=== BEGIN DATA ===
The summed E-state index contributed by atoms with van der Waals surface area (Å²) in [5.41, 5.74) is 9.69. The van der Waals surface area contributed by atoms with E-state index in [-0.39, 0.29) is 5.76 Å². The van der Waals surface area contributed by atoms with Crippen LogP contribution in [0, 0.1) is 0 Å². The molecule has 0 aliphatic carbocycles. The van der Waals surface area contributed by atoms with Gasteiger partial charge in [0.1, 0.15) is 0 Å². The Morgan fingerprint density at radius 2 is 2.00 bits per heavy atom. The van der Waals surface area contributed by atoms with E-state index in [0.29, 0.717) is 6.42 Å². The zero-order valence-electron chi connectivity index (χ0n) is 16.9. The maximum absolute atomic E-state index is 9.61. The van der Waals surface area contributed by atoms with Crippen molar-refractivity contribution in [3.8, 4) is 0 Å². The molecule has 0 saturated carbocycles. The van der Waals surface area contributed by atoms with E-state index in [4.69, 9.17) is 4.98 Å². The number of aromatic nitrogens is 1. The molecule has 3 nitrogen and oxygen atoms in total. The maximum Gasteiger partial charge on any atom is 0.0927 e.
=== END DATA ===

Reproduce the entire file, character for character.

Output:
The summed E-state index contributed by atoms with van der Waals surface area (Å²) in [5.41, 5.74) is 9.69. The van der Waals surface area contributed by atoms with E-state index in [-0.39, 0.29) is 5.76 Å². The van der Waals surface area contributed by atoms with Crippen LogP contribution in [0, 0.1) is 0 Å². The molecule has 0 aliphatic carbocycles. The van der Waals surface area contributed by atoms with Gasteiger partial charge in [0.1, 0.15) is 0 Å². The Morgan fingerprint density at radius 2 is 2.00 bits per heavy atom. The van der Waals surface area contributed by atoms with E-state index in [0.29, 0.717) is 6.42 Å². The zero-order valence-electron chi connectivity index (χ0n) is 16.9. The maximum absolute atomic E-state index is 9.61. The van der Waals surface area contributed by atoms with Crippen molar-refractivity contribution in [3.8, 4) is 0 Å². The molecule has 0 saturated carbocycles. The van der Waals surface area contributed by atoms with E-state index in [4.69, 9.17) is 4.98 Å². The number of aromatic nitrogens is 1. The molecule has 3 nitrogen and oxygen atoms in total. The maximum Gasteiger partial charge on any atom is 0.0927 e.